The college kids wanted us to rip out the frontyard. I wanted to save my succulents, wildflowers and towering trees. My husband didn't want any more weekend work.
We all want to do our part to help fight the drought in California (Well, most of us, anyway). But figuring out how to make a difference can be daunting—especially when everyone in the family has a different idea of what needs to be done.
I came of age at the time of the original Earth Day (remember the 1970s?) and the rare political alignment of millions of Americans working together toward a healthy, sustainable environment. We'd never heard of water sold by the case in plastic bottles. We shopped at the neighborhood farm-fresh co-op. We had no plastic shopping bags. We put bricks in the toilet tank to save water. We joined "Clean up your neighborhood" days. Bikes were de rigueur because of the oil crises.
Most of us still continue to do what we can — recycle, reuse, repurpose, clean up — and we want to participate in helping our planet where practicable. But — life happens, and sometimes it gets in the way of causes.
Basically, my family got lazy. And I suspect mine isn't the only one.
After the drought came to stay, however, my teens — now listening to the environmental messages all around — preached the righteousness of reusable water bottles and adapted to the multiple-use fabric shopping bags. And they lectured me on the need to "go green!"
"Tear out the front lawn." "The backyard too!" "Just do it!" "Save, Save, Save," they chorused after taking another too-long shower. "After we go back to college" -- of course.
Tearing out the yard entirely wasn't going to happen under my watch.
My solution? I ordered a big new rain barrel.
The idea makes sense: Why not collect some of our occasional SoCal "sky water" and put it to later use in those brick planters someone (OK, maybe me) located so inconveniently under the eaves?
In a fortuitous bit of kismet, Descanso Gardens in La Canada was offering a free installation tutorial for anyone who pre-ordered from Rainbarrels International of North Carolina. Done.
Hundreds of us packed the hall to hear how to put these repurposed olive storage containers to use—capturing as much water as possible, without losing it all to evaporation or creating a breeding ground for mosquitoes.
Accomplishing these goals sounded pretty straightforward:
--Place your barrel on level ground, and set it on two concrete blocks (high enough to allow access to the faucet so you can actually use your water, but not so tall as to require earthquake braces here in California).
--If your house (or garage or shed) has rain gutters, take off the curved downspout. Cut the roof-to-ground spout about a forearm's length above the top of the barrel. Reattach the down spout aiming in the center of the barrel lid at the screen-covered opening.
--If your house does not have gutters, use a commercial rain chain or a less expensive length of rust-resistant chain from the hardware store. Install a short length of horizontal gutter above the rain barrel, cut a hole in the middle of that partial gutter and hang the chain from it. The rain chain will "guide" a stream of water into your new barrel.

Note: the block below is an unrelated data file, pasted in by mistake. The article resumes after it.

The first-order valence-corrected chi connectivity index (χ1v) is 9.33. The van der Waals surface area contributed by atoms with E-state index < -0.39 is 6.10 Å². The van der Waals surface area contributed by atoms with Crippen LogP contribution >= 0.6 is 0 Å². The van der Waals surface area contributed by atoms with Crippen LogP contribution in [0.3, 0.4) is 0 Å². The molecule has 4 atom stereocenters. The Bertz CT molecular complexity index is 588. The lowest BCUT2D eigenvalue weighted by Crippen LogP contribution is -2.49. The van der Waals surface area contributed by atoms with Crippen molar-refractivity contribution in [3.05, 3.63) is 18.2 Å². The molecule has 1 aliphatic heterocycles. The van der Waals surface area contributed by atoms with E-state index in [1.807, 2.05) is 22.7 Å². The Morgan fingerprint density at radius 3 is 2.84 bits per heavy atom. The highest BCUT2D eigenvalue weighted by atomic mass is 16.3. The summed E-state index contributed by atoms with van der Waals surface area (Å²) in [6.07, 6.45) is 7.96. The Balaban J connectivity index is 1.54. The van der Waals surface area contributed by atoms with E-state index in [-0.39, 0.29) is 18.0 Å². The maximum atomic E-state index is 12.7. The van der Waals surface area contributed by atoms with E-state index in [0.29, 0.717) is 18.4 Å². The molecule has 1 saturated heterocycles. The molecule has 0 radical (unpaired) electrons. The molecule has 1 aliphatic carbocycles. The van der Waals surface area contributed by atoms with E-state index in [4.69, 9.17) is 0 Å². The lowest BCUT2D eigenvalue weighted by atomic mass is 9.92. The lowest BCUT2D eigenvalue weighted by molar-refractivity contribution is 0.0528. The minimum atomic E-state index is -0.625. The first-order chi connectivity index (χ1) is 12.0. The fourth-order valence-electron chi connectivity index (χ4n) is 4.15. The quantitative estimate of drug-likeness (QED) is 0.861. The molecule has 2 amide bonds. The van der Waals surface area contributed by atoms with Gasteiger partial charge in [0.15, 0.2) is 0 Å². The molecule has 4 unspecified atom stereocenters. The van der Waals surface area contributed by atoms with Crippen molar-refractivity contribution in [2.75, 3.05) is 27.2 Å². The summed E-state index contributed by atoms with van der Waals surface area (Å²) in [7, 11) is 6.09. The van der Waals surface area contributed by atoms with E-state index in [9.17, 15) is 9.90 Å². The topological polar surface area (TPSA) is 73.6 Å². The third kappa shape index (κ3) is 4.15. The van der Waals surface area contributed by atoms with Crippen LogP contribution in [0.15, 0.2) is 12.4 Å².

Simple, eh? Not exactly.
Turns out there are a host of complications – especially if your installation site lacks gutters. (And if your spouse will only study the problem during the commercial breaks of televised sporting events.)
For example: for that new partial section -- plastic or metal? (Local hardware stores offer them in either variety in 10-foot lengths, but won't do a cut. So back to the store for a new saw.)
How do you then attach those partial sections? Should they be capped at the ends? How long should the length of chain be? What's the best way to level the ground for the barrels? Oh, and not just any hose will do for the attachment to the faucet, if you actually plan to make use of your collected rain.
Too many decisions. Not enough time.
Darn. The first rains arrived.
Our not-yet-installed pioneer rain barrel, marooned at the edge of the garage, collected a few measly inches, while the buckets under the gutters spilled over faster than I could empty them with the watering can.
Clearly this rain barrel thing wasn't as easy as it sounded. Sticking them outside and expecting nature to take its course wasn't happening. Setup and location clearly mattered.
When the next rain came, we were better prepared.
Drip, drip, drip off the roof into newly installed partial gutters, down redirected downspouts and … into not one but three glistening terra-cotta-colored rain barrels! Finally, the 56-gallon barrels were partly full.
The next sunny, warm day we hooked up the hose to see what happened. A pitiful dribble leaked into those dry beds under the eaves. Shortly thereafter, the dribble stopped.
Not exactly a raging success (or torrent).
As we've discovered, collecting rainwater is a process—one we're still perfecting. Fingers crossed that with a few more serious drenchings, our barrels will be full enough to one day let loose on our thirsty trees. (Rainbarrels International, which really does answer personal phone questions, confirms that a half-full barrel should provide enough pressure for a steadier stream.)
We're almost on our way to "redirecting" that "lost" rain to our brown yard. Score one for us and our world… Almost, anyway.
And if we never manage to drench those dry beds, well, at least we'll have a few drums of water waiting around for when the Big One hits.